As we embarked on this hospice care adventure together, I claimed my regular daily meditation time and quiet private space throughout the experience. This was crucial for maintaining my own stability and endurance. In this way I gave everyone on our team of seven family members encouragement and permission to claim their own time and space for self-care, in whatever form that took for them — runs, yoga classes, an evening out. We made the schedule work as well as possible, taking into consideration everyone’s needs. There was no telling whether we were doing a sprint or a marathon, so we had to take care of ourselves to sustain a marathon.
Especially as women, it is so easy to give up self-care when the needs of others arise, forgetting that when we claim what we need we are always better able to meet the demands of life. So it is a kindness to all to put our meditation practice first. It is the seed that grows the support we will need to balance all that arises. This is no time for skimping!
No Need to Proselytize
Buddhism, at least as we practice it in Insight Meditation, is not full of dogma. It’s full of living wisdom (dharma) that arises from our own practice and experience. Every experience, when met in the moment, contributes to our understanding of the nature of being. And we are so grateful for the teachings, the practice and the community of practitioners. If anyone were to ask us, we would happily share our understanding, and encourage them to take the time to learn to meditate, to develop a practice and to see for themselves.
But if no one asks us, we don’t push our views. We don’t knock on doors to spread the good news. For some this might seem selfish, but if someone is ready, they find a teacher and find a community. And nowadays meditation is on offer everywhere in one form or another. It’s in the air!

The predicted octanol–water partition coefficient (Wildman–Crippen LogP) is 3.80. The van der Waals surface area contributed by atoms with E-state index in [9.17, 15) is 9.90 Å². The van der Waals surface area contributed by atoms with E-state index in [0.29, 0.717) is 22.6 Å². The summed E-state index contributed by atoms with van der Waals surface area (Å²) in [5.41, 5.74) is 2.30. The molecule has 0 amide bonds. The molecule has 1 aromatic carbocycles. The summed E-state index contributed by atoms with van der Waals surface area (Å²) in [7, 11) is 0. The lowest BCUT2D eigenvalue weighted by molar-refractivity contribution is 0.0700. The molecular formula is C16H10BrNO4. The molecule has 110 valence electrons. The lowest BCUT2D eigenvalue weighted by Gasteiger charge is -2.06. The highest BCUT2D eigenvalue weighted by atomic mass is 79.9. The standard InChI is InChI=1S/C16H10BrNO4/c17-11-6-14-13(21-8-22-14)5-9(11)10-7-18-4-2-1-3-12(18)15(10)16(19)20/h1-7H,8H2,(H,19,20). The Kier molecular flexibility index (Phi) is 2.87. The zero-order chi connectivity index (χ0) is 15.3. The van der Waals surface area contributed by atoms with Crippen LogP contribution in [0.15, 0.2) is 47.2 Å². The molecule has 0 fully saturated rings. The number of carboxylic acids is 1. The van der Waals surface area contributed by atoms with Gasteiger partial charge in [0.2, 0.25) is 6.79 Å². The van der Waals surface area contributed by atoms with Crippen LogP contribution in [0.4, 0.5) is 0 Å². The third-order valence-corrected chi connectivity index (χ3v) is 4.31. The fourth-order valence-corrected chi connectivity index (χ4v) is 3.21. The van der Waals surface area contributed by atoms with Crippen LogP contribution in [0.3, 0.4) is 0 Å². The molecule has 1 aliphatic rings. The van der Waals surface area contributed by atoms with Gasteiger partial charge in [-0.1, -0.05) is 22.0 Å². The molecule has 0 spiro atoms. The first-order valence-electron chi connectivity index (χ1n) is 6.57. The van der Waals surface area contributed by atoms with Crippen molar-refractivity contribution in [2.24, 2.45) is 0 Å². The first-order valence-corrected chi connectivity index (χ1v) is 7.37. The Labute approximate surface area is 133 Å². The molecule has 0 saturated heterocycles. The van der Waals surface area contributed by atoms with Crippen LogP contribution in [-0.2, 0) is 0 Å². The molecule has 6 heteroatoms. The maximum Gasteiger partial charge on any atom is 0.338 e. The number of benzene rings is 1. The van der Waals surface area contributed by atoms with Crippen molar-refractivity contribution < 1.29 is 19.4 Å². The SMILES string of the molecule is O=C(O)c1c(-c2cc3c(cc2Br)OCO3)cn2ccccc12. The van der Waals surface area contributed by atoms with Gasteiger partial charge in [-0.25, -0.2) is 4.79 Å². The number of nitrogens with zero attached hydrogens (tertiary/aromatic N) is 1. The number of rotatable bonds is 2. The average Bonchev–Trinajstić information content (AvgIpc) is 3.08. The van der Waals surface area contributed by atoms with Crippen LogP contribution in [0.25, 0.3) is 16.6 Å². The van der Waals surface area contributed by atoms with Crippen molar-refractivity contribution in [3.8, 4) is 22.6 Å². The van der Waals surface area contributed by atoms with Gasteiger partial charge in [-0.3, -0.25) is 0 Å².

A distant ex-relative of my brother’s very much wanted to visit with him ‘to see if he was going to heaven or hell’, and I assume to set him on the straight course. This was done out of deep belief and caring, but it was not anything he was open to, to put it mildly. It was not part of his belief system. It was probably very painful for that distant ex-relative to deal with, and I send her great compassion. How I would have loved to meditate with my brother, to help him handle the physical pain he was in, perhaps even to share some dharma that might have helped. But even knowing I am a Buddhist meditation teacher, he never once asked me to help him in that way. So I didn’t.
On my own I quietly sent him metta, infinite loving-kindness. This is something we can do for ourselves, for our loved ones, for difficult people in our lives or the world, always ending with sending it out to all beings everywhere. This is non-invasive. It helps us. And it helps relationships.
Resting in the ‘I don’t know’ mind
My brother did at times ask me questions. When I would take my turn after dinner sitting alone with him, several times he asked me ‘So what’s next?’ I wasn’t sure if he was asking, whether he was in a lucid state of understanding he was dying, or in his delusional state where he would tell friends on the phone that he was on the mend.
My answer to both questions would be the same: ‘I don’t know.’
But even though I had to say ‘I don’t know’, I was also able to tell him the truth of the present moment: ‘I don’t know what will happen next, but whatever happens we are all here together. You are surrounded by family and friends, and we are filled with love. And we will take care of you.’ That seemed to put his mind at rest. In the moment.
The not knowing was not just an answer to give my brother, but something we all had to grapple with. No one could tell us exactly how long this hospice care would go on. We had all put our normal lives on hold to whatever degree we are able. Living with not knowing, embracing uncertainty, is an important part of Buddhist practice. For after all, none of us knows the hour of our own death. None of us can read the future. Situations arise that we could never have imagined. Although there is value in planning, it is always with the understanding that we have no idea what will come.
Planning with impermanence in mind
Sitting in my brother’s world temporarily replicated in a room in our home, with the television news on 24/7, I spent a few minutes pondering what my own final days and hours might be, if I am given the choice, as he was. I know I will want peaceful and beautiful surroundings. I imagine quiet conversations, hand holding and deep gazes and hugs, and simply sitting together in silence. Perhaps this is a fantasy. But it’s also a possibility.